Applying for a mortgage and purchasing a new home can be an extremely exciting time for any home buyer. However, when looking for a mortgage, a poor credit score could represent a major obstacle. Many people who we come across are not aware of what constitutes a poor credit score or how bad their ‘bad credit’ is.
There are 3 main companies that mortgage applicants can use to get their credit score. These are Noddle, Equifax and Experian. The important thing to note is that they will all provide different results, which begs the question, do you need to check all 3?
If you’re checking out of curiosity, a quick check on Noddle is all that is required. Noddle can provide your credit report completely free of charge with no initial trial period or monthly subscription fees.
There are, however, situations when it is highly recommended that you check all of the above-mentioned credit reference agency records
- If you’ve been recently, and surprisingly, rejected for credit, you may have errors on your credit file that need correcting. Or your identity might have been stolen.
- If you’re planning on making an important credit or mortgage application soon. Even if you are 99.9% sure your credit file is spotless, you should still check, in case of a troublesome error that you weren’t aware of.
- You’re planning to clean up your credit records after insolvency.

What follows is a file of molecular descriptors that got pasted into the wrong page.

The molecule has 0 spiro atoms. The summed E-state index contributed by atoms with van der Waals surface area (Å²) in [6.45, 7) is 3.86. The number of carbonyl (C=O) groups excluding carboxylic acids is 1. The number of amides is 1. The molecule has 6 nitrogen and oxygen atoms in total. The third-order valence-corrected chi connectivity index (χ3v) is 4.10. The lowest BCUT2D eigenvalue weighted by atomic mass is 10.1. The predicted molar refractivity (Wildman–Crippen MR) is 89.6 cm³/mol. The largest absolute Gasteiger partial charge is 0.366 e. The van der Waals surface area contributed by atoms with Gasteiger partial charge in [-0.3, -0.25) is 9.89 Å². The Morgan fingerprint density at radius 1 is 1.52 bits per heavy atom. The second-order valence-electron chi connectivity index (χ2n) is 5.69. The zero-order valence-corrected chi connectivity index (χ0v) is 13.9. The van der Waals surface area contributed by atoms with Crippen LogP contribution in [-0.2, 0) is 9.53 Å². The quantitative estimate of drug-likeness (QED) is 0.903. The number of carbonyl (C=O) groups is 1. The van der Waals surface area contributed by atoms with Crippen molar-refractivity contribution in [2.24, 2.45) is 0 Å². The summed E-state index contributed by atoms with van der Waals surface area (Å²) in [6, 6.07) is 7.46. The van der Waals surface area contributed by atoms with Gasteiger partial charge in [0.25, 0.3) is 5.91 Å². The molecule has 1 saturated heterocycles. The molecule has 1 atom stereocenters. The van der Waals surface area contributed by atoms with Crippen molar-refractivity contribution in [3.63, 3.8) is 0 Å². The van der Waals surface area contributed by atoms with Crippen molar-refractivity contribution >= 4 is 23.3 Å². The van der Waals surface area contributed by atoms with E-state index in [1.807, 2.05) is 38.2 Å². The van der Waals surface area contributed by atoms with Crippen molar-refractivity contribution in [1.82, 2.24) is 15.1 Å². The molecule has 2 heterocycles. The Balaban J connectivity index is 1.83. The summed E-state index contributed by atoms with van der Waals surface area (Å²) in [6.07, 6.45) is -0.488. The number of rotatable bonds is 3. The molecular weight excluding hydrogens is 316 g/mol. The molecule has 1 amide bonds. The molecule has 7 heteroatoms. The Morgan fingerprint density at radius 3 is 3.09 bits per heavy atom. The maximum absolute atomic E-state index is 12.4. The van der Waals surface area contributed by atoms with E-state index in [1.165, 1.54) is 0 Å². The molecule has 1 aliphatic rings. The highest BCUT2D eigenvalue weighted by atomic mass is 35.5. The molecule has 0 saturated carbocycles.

When checking a credit report, be sure to check every detail, not just the headline “score” and the list of your debts.
When checking your credit score, anything in the 680-740 range is considered good by the credit reference agencies, with 700 being the target threshold. If your score is considerably lower than this, then it could be considered a bad or low credit score. However, the question arises as to the relative importance of the term bad credit.
Essentially, your credit score means very little until a lender decides what they’re doing with it. Your credit score will go mostly unnoticed throughout your lifetime and often you will not know what it is. However, when it comes to arranging a mortgage, bad credit can have very real consequences.
Bad credit presents an obstacle to potential borrowers as most lenders will generally view those with bad credit as a higher risk on their part. Bad credit should be taken very seriously and being diligent with your credit score will prevent any nasty surprises when you look to purchase a property or re-mortgage.